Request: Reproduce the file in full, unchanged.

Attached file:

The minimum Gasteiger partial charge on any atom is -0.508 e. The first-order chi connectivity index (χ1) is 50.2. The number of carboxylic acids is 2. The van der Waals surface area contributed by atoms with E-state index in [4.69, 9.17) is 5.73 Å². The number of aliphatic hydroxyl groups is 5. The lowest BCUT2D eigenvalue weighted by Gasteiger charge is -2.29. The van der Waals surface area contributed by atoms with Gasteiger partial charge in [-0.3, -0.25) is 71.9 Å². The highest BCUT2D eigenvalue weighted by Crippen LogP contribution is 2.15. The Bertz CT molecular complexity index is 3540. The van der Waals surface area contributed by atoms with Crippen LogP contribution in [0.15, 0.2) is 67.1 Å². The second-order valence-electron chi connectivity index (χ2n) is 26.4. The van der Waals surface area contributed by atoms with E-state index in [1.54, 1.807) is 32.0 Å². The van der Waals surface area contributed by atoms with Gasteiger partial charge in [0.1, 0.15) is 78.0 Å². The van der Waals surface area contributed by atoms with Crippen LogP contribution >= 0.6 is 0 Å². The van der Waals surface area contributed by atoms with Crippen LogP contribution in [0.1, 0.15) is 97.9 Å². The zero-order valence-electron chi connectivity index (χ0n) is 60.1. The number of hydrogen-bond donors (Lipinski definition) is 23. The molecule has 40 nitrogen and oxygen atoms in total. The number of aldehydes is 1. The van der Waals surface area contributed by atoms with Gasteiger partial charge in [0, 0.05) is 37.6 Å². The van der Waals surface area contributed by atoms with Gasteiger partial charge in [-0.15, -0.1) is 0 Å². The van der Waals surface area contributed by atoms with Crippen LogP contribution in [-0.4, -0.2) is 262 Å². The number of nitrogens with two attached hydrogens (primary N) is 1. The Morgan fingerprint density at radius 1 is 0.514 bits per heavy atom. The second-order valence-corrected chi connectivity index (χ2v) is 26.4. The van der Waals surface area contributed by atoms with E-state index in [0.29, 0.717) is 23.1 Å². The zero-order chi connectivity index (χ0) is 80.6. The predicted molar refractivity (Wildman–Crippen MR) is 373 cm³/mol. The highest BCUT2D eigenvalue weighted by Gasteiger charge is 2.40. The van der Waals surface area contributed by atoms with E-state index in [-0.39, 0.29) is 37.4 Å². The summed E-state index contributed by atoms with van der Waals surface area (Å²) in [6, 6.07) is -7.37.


The minimum Gasteiger partial charge on any atom is -0.508 e. The first-order chi connectivity index (χ1) is 50.2. The number of carboxylic acids is 2. The van der Waals surface area contributed by atoms with E-state index in [4.69, 9.17) is 5.73 Å². The number of aliphatic hydroxyl groups is 5. The lowest BCUT2D eigenvalue weighted by Gasteiger charge is -2.29. The van der Waals surface area contributed by atoms with Gasteiger partial charge in [-0.3, -0.25) is 71.9 Å². The highest BCUT2D eigenvalue weighted by Crippen LogP contribution is 2.15. The Bertz CT molecular complexity index is 3540. The van der Waals surface area contributed by atoms with Crippen LogP contribution in [0.15, 0.2) is 67.1 Å². The second-order valence-electron chi connectivity index (χ2n) is 26.4. The van der Waals surface area contributed by atoms with E-state index in [1.54, 1.807) is 32.0 Å². The van der Waals surface area contributed by atoms with Gasteiger partial charge in [0.1, 0.15) is 78.0 Å². The van der Waals surface area contributed by atoms with Crippen LogP contribution >= 0.6 is 0 Å². The van der Waals surface area contributed by atoms with Crippen LogP contribution in [0.1, 0.15) is 97.9 Å². The zero-order valence-electron chi connectivity index (χ0n) is 60.1. The number of hydrogen-bond donors (Lipinski definition) is 23. The molecule has 40 nitrogen and oxygen atoms in total. The number of aldehydes is 1. The van der Waals surface area contributed by atoms with Gasteiger partial charge in [0, 0.05) is 37.6 Å². The van der Waals surface area contributed by atoms with Gasteiger partial charge in [-0.15, -0.1) is 0 Å². The van der Waals surface area contributed by atoms with Crippen LogP contribution in [-0.4, -0.2) is 262 Å². The number of nitrogens with two attached hydrogens (primary N) is 1. The Morgan fingerprint density at radius 1 is 0.514 bits per heavy atom. The second-order valence-corrected chi connectivity index (χ2v) is 26.4. The van der Waals surface area contributed by atoms with E-state index in [0.29, 0.717) is 23.1 Å². The zero-order chi connectivity index (χ0) is 80.6. The predicted molar refractivity (Wildman–Crippen MR) is 373 cm³/mol. The highest BCUT2D eigenvalue weighted by Gasteiger charge is 2.40. The van der Waals surface area contributed by atoms with E-state index in [-0.39, 0.29) is 37.4 Å². The summed E-state index contributed by atoms with van der Waals surface area (Å²) in [6, 6.07) is -7.37.